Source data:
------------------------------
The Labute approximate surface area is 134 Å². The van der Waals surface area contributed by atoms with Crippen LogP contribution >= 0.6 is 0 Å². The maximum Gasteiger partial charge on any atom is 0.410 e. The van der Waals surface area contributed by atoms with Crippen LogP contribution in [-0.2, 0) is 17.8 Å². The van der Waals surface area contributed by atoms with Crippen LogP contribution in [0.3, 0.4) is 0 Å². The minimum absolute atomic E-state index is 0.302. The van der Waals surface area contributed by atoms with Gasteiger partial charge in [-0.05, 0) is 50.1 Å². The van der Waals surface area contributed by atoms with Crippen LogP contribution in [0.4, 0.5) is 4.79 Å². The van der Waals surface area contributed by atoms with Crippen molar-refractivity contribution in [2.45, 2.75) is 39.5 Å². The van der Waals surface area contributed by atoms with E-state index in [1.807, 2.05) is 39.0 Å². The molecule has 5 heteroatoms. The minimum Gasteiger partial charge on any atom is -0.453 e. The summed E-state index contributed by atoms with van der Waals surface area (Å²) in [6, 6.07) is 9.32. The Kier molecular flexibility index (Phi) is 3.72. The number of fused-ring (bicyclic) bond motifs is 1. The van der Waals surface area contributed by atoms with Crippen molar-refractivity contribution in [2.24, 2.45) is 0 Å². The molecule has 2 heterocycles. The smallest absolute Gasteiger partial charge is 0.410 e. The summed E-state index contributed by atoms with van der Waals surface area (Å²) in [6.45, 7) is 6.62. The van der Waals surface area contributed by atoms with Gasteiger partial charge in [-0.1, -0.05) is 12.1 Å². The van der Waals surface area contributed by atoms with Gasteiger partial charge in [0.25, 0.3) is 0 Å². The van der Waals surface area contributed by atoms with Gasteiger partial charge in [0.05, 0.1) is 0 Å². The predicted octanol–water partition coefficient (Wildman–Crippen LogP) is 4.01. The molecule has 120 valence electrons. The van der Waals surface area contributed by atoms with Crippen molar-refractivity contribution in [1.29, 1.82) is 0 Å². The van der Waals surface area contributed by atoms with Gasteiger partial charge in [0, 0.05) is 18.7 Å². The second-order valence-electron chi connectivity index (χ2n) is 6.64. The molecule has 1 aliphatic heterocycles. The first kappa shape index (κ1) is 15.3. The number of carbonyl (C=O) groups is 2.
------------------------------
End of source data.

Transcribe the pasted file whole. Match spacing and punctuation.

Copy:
The Labute approximate surface area is 134 Å². The van der Waals surface area contributed by atoms with Crippen LogP contribution >= 0.6 is 0 Å². The maximum Gasteiger partial charge on any atom is 0.410 e. The van der Waals surface area contributed by atoms with Crippen LogP contribution in [-0.2, 0) is 17.8 Å². The van der Waals surface area contributed by atoms with Crippen LogP contribution in [0.3, 0.4) is 0 Å². The minimum absolute atomic E-state index is 0.302. The van der Waals surface area contributed by atoms with Gasteiger partial charge in [-0.05, 0) is 50.1 Å². The van der Waals surface area contributed by atoms with Crippen LogP contribution in [0.4, 0.5) is 4.79 Å². The van der Waals surface area contributed by atoms with Crippen molar-refractivity contribution in [2.45, 2.75) is 39.5 Å². The van der Waals surface area contributed by atoms with E-state index in [1.807, 2.05) is 39.0 Å². The molecule has 5 heteroatoms. The minimum Gasteiger partial charge on any atom is -0.453 e. The summed E-state index contributed by atoms with van der Waals surface area (Å²) in [6, 6.07) is 9.32. The Kier molecular flexibility index (Phi) is 3.72. The number of fused-ring (bicyclic) bond motifs is 1. The van der Waals surface area contributed by atoms with Crippen molar-refractivity contribution in [2.24, 2.45) is 0 Å². The molecule has 2 heterocycles. The smallest absolute Gasteiger partial charge is 0.410 e. The summed E-state index contributed by atoms with van der Waals surface area (Å²) in [6.45, 7) is 6.62. The van der Waals surface area contributed by atoms with Gasteiger partial charge in [-0.1, -0.05) is 12.1 Å². The van der Waals surface area contributed by atoms with Gasteiger partial charge in [0.25, 0.3) is 0 Å². The van der Waals surface area contributed by atoms with Gasteiger partial charge in [0.05, 0.1) is 0 Å². The predicted octanol–water partition coefficient (Wildman–Crippen LogP) is 4.01. The molecule has 120 valence electrons. The van der Waals surface area contributed by atoms with Crippen molar-refractivity contribution in [1.29, 1.82) is 0 Å². The van der Waals surface area contributed by atoms with Gasteiger partial charge in [0, 0.05) is 18.7 Å². The second-order valence-electron chi connectivity index (χ2n) is 6.64. The molecule has 1 aliphatic heterocycles. The first kappa shape index (κ1) is 15.3. The number of carbonyl (C=O) groups is 2.